Household Appliances and Electrical Equipment
The files in this section are recordings of RF noise from known household appliances and electrical equipment. If you can match noise at your location to one of these files then you can be confident that you know where your noise is coming from. Now all you have to do is find it and fix it!
Contributor: Ralph, VE3BBM, via Jacques d'Avignon, VE3VIA
Noise Source: Light dimmer
Where Found: 152 kHz USB, but covers the LW and MW bands
Click this link to listen: www.arrl.org/files/file/RFI Sounds/lightdimmer.mp3
Contributor: Ken, VE3HLS
Noise Source: My landlord's Sony TV set.
Where Found: 153 kHz USB, and several locations across the LW band.
Notes: Everyone knows TV sets make noise. But this was wasn't even on when the recording was made! I unplugged the set, then plugged it back in after a few seconds and the noise went away. However, it returned after the TV was turned on and then back off again.
Click this link to listen: www.arrl.org/files/file/RFI Sounds/sony-tv.mp3
Contributor: Ralph, VE3BBM, via Jacques d'Avignon, VE3VIA
Noise Source: His neighbour's exercise treadmill!
Notes: It must have taken some interesting detective work to figure this one out! Nice work! (I think he had a narrow IF filter in at the time of the recording)
Click this link to listen: www.arrl.org/files/file/RFI Sounds/treadmill.mp3
Contributor: Jacques, VE3VIA
Noise Source: Power Line Controls (PLC)
Where Found: Longwave band, various locations depending on the system in use.
Notes: PLCs are used for industrial control, and in commercial applications for applications like control of HVAC systems. They're finding increased use in homes and apartment buildings and condos as well. The X-10 control system is a basic PLC system that has been around for many years. PLCs use existing powerlines to send control signals, sort of a precursor to Broadband Over Powerline (BPL) that threatens reception on the HF bands.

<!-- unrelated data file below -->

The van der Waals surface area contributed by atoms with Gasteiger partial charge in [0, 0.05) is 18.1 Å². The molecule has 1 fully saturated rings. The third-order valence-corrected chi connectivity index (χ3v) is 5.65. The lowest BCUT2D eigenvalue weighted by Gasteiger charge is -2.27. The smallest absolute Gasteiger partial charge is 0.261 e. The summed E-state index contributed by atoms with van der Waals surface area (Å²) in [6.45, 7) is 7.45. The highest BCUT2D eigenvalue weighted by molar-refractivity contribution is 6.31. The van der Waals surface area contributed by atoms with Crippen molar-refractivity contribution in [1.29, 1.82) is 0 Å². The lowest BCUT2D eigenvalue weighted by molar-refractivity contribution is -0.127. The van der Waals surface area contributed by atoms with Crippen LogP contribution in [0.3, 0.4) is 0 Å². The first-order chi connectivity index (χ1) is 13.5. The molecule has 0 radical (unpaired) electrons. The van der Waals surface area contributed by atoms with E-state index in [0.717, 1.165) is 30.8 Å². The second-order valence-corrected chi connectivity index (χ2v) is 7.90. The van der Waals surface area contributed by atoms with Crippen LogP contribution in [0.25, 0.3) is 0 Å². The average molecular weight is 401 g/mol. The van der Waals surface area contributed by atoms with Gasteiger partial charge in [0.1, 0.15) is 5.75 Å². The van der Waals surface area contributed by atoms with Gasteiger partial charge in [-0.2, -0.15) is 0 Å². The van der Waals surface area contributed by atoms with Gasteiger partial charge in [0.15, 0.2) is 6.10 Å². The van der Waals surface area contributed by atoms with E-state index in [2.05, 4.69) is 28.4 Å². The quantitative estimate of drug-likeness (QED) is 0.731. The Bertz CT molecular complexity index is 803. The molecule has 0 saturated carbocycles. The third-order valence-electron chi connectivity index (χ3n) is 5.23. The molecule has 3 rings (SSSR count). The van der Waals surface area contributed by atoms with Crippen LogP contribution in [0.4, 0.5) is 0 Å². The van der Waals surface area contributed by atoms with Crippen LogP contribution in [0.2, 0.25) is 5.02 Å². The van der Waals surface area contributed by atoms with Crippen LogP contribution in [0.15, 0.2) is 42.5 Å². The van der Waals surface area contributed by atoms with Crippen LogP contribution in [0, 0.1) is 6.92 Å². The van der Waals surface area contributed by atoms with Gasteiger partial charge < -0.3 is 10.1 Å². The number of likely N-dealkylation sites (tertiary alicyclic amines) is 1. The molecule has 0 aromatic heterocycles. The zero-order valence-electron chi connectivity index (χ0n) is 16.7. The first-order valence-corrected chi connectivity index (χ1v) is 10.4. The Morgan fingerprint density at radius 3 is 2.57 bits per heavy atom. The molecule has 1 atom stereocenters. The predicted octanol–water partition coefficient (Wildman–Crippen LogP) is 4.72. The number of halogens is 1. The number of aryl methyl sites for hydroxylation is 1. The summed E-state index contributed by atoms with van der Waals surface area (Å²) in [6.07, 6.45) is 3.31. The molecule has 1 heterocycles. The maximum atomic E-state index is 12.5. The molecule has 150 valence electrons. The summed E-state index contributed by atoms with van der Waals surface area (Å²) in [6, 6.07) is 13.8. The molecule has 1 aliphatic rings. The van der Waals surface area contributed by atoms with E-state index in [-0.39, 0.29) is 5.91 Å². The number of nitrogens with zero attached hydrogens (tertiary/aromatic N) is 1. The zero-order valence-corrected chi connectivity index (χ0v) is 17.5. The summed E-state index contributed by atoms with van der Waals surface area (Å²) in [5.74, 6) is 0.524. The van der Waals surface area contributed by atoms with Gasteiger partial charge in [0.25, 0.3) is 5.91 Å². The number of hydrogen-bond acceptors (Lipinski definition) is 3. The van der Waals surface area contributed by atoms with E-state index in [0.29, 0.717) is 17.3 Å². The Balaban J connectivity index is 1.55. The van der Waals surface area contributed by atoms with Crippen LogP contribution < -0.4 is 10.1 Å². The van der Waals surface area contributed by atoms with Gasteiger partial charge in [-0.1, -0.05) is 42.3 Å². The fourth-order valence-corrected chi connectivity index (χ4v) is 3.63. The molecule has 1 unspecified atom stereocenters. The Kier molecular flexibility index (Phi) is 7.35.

Click this link to listen: www.arrl.org/files/file/RFI Sounds/plc-4.mp3
Noise Source: A Sharper Image Ionic Breeze Quadra (electrostatic?) air cleaner
Where Found: Unknown
Notes: N4EKV reports the noise from the unit is so strong that it can be received more than 100 ft away from the house! Beware, if you hear this noise your neighbour may have one!
Click this link to listen: www.arrl.org/files/file/RFI Sounds/n4ekv-ionic-breeze.mp3
Added August 26, 2004
Contributor: Alessandro, IT9HYR
Noise Source: Now Identified!
Where Found: Throught the 20 metre band.
Notes: Noise comes mainly from one direction (north) and lasts only 2 or 3 hours, then stops. No powerlines to the north, only a condominium and some cellphone towers. Note from the waveform that this is 50 Hz noise, i.e., 5 repeats of the noise in the 1/10 second window, not 60 Hz as used in North America. --- Ken, VE3HLS
Note: Alessandro reported recently that he has identified the noise!
I find the noise source! It is a television set about 50 mt from my antenna in the north direction in the last floor of a condominium near my house. It is a Shaub Lorenz 20" stereo TV set made in Turkey. I belive that was a power supply mistake, but probably the noise came from the tube screen. At moment I cannot eliminate the noise, probably I will change (my charge) the TV with a new one HI HI.
Click this link to listen: www.arrl.org/files/file/RFI Sounds/it9hyr-am-14mhz.mp3
The image to the right was recorded on 20-meter SSB.
Click this link to listen: www.arrl.org/files/file/RFI Sounds/it9hyr-ssb-14mhz.mp3
Added August 26, 2004
General Instruments DSR-920 4DTV (satellite) receiver
6 metre band.
Web says "This one was particularly annoying to me. It was worst on 50.125.189, close enough to interfere with the 6M SSB calling frequency! I could hear it in my mobile nearly a mile away, and on my FT-847 in my shack, it was a perpetual bother! One day, on a fluke, I was working on my home TVRO (satellite) dish, and unplugged my General Instruments DSR-920 4DTV receiver, and had my FT-847 monitoring 6M, and noticed the noise went away when I unplugged the DSR-920! A few times of plugging it back in and unplugging it confirmed my problem -WAS- the 4DTV unit! So now I live with it, knowing that I am my own source of interference! At least the signal strength is S-0..."
Your website also helped me locate another source of interference, my two Ionic Breeze units! THANKS! -Web
Click this link to listen: www.arrl.org/files/file/RFI Sounds/6m-4dtv.mp3
Added August 26, 2004
No-name brand electric blanket
Recorded on the 17 metre band, but found elsewhere.